Hello, everyone, and welcome to another episode of the wise decision maker show where we help you make the wisest and most profitable decisions. Today we’ll talk about the wisest decisions on how to maximize hybrid work productivity, specifically, what employees should do at home. Let’s talk about hybrid work and its productivity benefits. Now, we have researched it. Managers have an increasingly positive outlook and hybrid work productivity, regardless of what you might have heard about all the managers trying to force their employees back to the office. That’s actually not the case when you look at the data. So there was a University of Birmingham study of 597 managers that found that 52% agree that work from home improves, improves employee concentration, over 59% agree that work from home increases productivity, over 62% agree that work from home increases motivation, and over three quarters believed flexible working increases productivity, so clearly, and a bunch of the rest believe it has no impact. And so only a small minority believed that it decreases productivity, decreases concentration, decreases motivation. So clearly, we see that managers increasingly believe that work from home improves productivity, and especially line managers, the people who are closest to the employees. So line managers are more likely to see flexible work as a performance enhancer, that 71% Plus, where senior managers are still more likely than average, but quite a little bit less likely than line managers. So 65% of them see flexible work as a performance enhancer. So that means that we need to spend a little bit more time educating senior management on the benefits of flexible work. And it’s a little bit, you know, not surprising in terms of senior management, not being as close in touch with the kind of work in June that the rank and file staff are doing, who line managers are directly overseeing. And we know that hybrid work, flexible work has a positive impact on employee performance. So managers more broadly need to be educated about that. But they’re already increasingly realizing this. But how do we maximize hybrid work productivity? How do we determine what kind of tasks are best done in the office versus what kind of tasks are best done at home? We know that three quarters of US companies are adopting the hybrid work model. So it’s critical for the success of both individual companies on bottom lines, and the economy as a whole, for us to figure out what are the best tasks to be done at home and in the office? Now, why don’t we just let the rank and file employees and their line managers figure it out, that seems like a natural question? Well, because both my extensive research and experience helping 22 companies transition to hybrid working remote work shows that employees often fail to actually maximize productivity, and then use best practices to ensure success. There are lots of mistakes that they make in making hybrid work work. It’s because they lack understanding of what is best done in the office and what is best done at home, then due to laziness, and due to inefficiency. And it’s not necessarily the employees who are not realizing this often, it’s the line managers, supervisors who are not realizing this, and who are trying to get their employees to do the wrong tasks in the office and the wrong tasks to do at home. They’re trying to shoehorn traditional methods of leadership of collaboration, what they’re comfortable with, into hybrid settings, and that just doesn’t work very well. So the result is low productivity, engagement and morale, which harms the company’s bottom line and undermines employee wellbeing and career success. So what is the basic principle here? Well, we really need to think about minimizing commuting time, we need a hybrid work model that tries to focus on doing as much as possible. To minimize employee commuting time, office visits must be for a specific purpose, because commuting time is just empty, wasteful time. So commuting time involves a lot of costs of time, money and stress. And we see that there’s a hobble survey, for example, where 79% of respondents cite commuting time, the lack of a commute as their favorite part of working from home. And another survey from Zebra shows that over a third of Americans 35% are willing to take a pay cut for a shorter commute. And of those 89% are willing to accept an up to 50-20% pickup, which is pretty huge. Commuting time takes a while. So the average commuting time is over half an hour each way. So over an hour per day, in larger cities. 10% of Americans who commute over an hour each way that’s a whole lot of time wasted. And so we want to be thinking about how to address this problem in terms of time, but also in terms of money. So there were jobs and now flex jobs and Our stars accompany flex jobs that analyzed this question and found that there’s 12,000 that can be garnered in savings per year by working full time remotely. And how’s that coming about? What’s the 12,000 from? Well, their savings and transportation expenses, gas, car maintenance, barking, that’s expensive, then their savings on all the types of professional clothing and eating out that you have to do when you’re in the office. And there’s, of course, some additional costs when you’re working remotely like utilities and cooking. But these are small potatoes compared to office work. Now, we know that commute time harms productivity, so peer reviewed research links, longer commutes to lower job satisfaction, increased strain, worse mental health, bad for employees, bad for productivity, and bad for retention. And there’s a study by Oxford University, which found that happy workers are 13% more productive. And the University of Chicago study found that a third of the time saved from commuting, saved from a lack of a commute, is devoted to working on the primary jobs. That’s over 40 minutes per week. That’s a lot of time. Now, given that, what should employees do at home? And what are the right things to do at home, so that we don’t make them commute to the office for no good reason. Focus tasks, when you’re doing focus tasks, like let’s say you’re writing report, you’re doing some, if you’re designing or doing some design, working on marketing copy, working on programming, that’s best done at home, no question, there are fewer distractions, the vast majority of people, it’s best done at home because of this increased focus. And by the way, I’m talking here, in all cases, about the vast majority of people, something like over 80-90%. This is the case, but for some people, of course, who have different preferences, they will prefer to work in the office. But take it that 80-90% of people focus on tasks, that’s the best done at home. What about asynchronous collaboration, and communication, things like email, they take up a lot of time. So emails, other message processing, doing some various other tasks like editing, articles, editing, programming, things like that you collaborate with others, but asynchronously. So let’s say you do some editing or design, then it’s time for somebody else to do some editing on design, these sorts of asynchronous collaboration and asynchronous communication. There’s McKenzie analysis that 28% of the time of average knowledge workers is taken up by email. So that’s a lot of time that people spend just by email. And that doesn’t count slack, and so on. We don’t need to commute to do email tasks, we don’t need to do commute to do asynchronous collaboration, like when you’re doing some editing on the article or graphic design, and somebody else is doing some editing, or you’re doing some editing and computer code, and somebody else is doing some editing on computer code, that there’s no reason to do that in the office that’s best done at home. And finally, virtual meetings. So there’s no reason for people to come into the office, to sit in their cubicle or in their open office, especially that’s bad, and do a virtual meeting when they’re distracting others by talking. Now, there’s a Slack survey that found that two hours a day on average are spent in virtual meetings for the typical knowledge worker. And Stuart Templeton, who is the head of slack and UK said that commuting to the office just for the video calls is a terrible use of the office. It undermines employee productivity and happiness. So we can of course, think about alternative naans workspaces for non remote workers. So if there are some workers who have bad home offices, then employers should provide an alternative workspace who, for employees who don’t have that quiet comfortable home office, or who have difficulty joining work life boundaries, for example, they can provide office space in their office, so employees can come to the office if they need to do some work there, like on email and so on. Or they can provide co-working spaces. So whatever that is, but the large majority of employees I can guarantee to you will not take advantage of this because they much prefer to work from their home office. So maximizing hybrid employee productivity is something you really need to think about. And that involves making sure that office based activities when you’re requiring employees to come to the office, that these activities outweigh the burden of commuting, because most activities are the employee does, you know, if email takes up 28% of their worker time and average workers on the on the are for two hours a day in meetings, considering that, you know, out of an eight hour work day, that’s two hours, and so that’s another 25% of their time, that’s already over half their time and a bunch of the rest of the time 30% or so on or so 30 to 40% is taken up by the focused work like writing reports doing designs writing articles writing copy, only 10% of the time is taken up by more intense collaborative tasks 10 to 20% of the time. So most activities, the large majority are better done at home these focus tasks, asynchronous communication, and video meetings. So the substantial majority of time should be spent working remotely, something like what only one day a week on average is the right time for people to be in the office. And that’s how you maximize hybrid work productivity through figuring out what is the best work to do at home. I hope you’ve enjoyed this episode of the wise decision maker show. Please make sure to subscribe to the show wherever you check this out, and make sure to leave a review for the show. It really helps us improve the show and that helps other people discover the show. My name is Dr. Gleb Tsipursky. I’m the CEO of disaster avoidance experts, the future of work consultancy that sponsors the wise decision maker show and they look forward to seeing you in the next episode of the wise decision maker show. In the meantime, the wisest and most profitable decisions to you, my friends.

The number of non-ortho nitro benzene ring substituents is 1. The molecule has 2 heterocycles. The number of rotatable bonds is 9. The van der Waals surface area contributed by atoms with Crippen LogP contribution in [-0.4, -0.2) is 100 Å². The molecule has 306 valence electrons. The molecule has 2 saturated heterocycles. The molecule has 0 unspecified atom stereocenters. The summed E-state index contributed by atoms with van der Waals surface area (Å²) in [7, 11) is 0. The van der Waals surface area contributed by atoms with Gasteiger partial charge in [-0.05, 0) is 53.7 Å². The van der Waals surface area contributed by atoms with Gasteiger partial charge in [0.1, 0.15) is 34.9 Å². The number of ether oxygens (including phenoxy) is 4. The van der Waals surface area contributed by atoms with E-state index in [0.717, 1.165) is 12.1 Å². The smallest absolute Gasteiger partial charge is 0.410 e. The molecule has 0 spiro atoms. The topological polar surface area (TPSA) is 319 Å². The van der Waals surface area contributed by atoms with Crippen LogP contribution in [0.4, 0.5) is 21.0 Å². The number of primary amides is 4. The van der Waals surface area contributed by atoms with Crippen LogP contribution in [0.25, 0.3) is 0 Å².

Transcribed by

Dr. Gleb Tsipursky was lauded as “Office Whisperer” and “Hybrid Expert” by The New York Times for helping leaders use hybrid work to improve retention and productivity while cutting costs. He serves as the CEO of the boutique future-of-work consultancy Disaster Avoidance Experts. Dr. Gleb wrote the first book on returning to the office and leading hybrid teams after the pandemic, his best-seller Returning to the Office and Leading Hybrid and Remote Teams: A Manual on Benchmarking to Best Practices for Competitive Advantage (Intentional Insights, 2021). He authored seven books in total, and is best know for his global bestseller, Never Go With Your Gut: How Pioneering Leaders Make the Best Decisions and Avoid Business Disasters (Career Press, 2019). His cutting-edge thought leadership was featured in over 650 articles and 550 interviews in Harvard Business Review, Forbes, Inc. Magazine, USA Today, CBS News, Fox News, Time, Business Insider, Fortune, and elsewhere. His writing was translated into Chinese, Korean, German, Russian, Polish, Spanish, French, and other languages. His expertise comes from over 20 years of consulting, coaching, and speaking and training for Fortune 500 companies from Aflac to Xerox. It also comes from over 15 years in academia as a behavioral scientist, with 8 years as a lecturer at UNC-Chapel Hill and 7 years as a professor at Ohio State. A proud Ukrainian American, Dr. Gleb lives in Columbus, Ohio. In his free time, he makes sure to spend abundant quality time with his wife to avoid his personal life turning into a disaster. Contact him at Gleb[at]DisasterAvoidanceExperts[dot]com, follow him on LinkedIn @dr-gleb-tsipursky, Twitter @gleb_tsipursky, Instagram @dr_gleb_tsipursky, Facebook @DrGlebTsipursky, Medium @dr_gleb_tsipursky, YouTube, and RSS, and get a free copy of the Assessment on Dangerous Judgment Errors in the Workplace by signing up for the free Wise Decision Maker Course at